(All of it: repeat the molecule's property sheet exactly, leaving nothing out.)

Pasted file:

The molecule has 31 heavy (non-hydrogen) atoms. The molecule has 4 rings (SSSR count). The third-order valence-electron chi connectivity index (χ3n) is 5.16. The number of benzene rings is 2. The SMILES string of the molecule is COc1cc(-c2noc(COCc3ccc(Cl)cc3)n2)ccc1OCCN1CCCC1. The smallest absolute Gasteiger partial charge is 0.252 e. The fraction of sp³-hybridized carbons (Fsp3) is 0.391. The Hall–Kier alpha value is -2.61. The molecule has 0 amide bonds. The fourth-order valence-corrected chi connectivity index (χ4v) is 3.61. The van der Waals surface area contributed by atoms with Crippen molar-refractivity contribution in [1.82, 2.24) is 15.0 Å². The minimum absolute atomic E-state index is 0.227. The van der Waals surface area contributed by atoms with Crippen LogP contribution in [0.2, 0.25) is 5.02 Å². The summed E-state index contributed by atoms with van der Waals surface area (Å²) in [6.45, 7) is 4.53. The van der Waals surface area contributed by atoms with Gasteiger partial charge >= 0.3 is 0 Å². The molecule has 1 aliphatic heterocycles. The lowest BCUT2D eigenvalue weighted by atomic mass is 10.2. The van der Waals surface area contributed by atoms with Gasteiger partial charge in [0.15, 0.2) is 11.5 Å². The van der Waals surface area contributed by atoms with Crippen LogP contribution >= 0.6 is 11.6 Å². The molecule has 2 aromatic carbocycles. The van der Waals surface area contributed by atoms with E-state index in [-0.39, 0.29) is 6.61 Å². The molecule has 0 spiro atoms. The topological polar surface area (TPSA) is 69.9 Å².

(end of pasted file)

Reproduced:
The molecule has 31 heavy (non-hydrogen) atoms. The molecule has 4 rings (SSSR count). The third-order valence-electron chi connectivity index (χ3n) is 5.16. The number of benzene rings is 2. The SMILES string of the molecule is COc1cc(-c2noc(COCc3ccc(Cl)cc3)n2)ccc1OCCN1CCCC1. The smallest absolute Gasteiger partial charge is 0.252 e. The fraction of sp³-hybridized carbons (Fsp3) is 0.391. The Hall–Kier alpha value is -2.61. The molecule has 0 amide bonds. The fourth-order valence-corrected chi connectivity index (χ4v) is 3.61. The van der Waals surface area contributed by atoms with Crippen molar-refractivity contribution in [1.82, 2.24) is 15.0 Å². The minimum absolute atomic E-state index is 0.227. The van der Waals surface area contributed by atoms with Crippen LogP contribution in [0.2, 0.25) is 5.02 Å². The summed E-state index contributed by atoms with van der Waals surface area (Å²) in [6.45, 7) is 4.53. The van der Waals surface area contributed by atoms with Gasteiger partial charge >= 0.3 is 0 Å². The molecule has 1 aliphatic heterocycles. The lowest BCUT2D eigenvalue weighted by atomic mass is 10.2. The van der Waals surface area contributed by atoms with Gasteiger partial charge in [0.15, 0.2) is 11.5 Å². The van der Waals surface area contributed by atoms with Crippen LogP contribution >= 0.6 is 11.6 Å². The molecule has 2 aromatic carbocycles. The van der Waals surface area contributed by atoms with E-state index in [-0.39, 0.29) is 6.61 Å². The molecule has 0 spiro atoms. The topological polar surface area (TPSA) is 69.9 Å².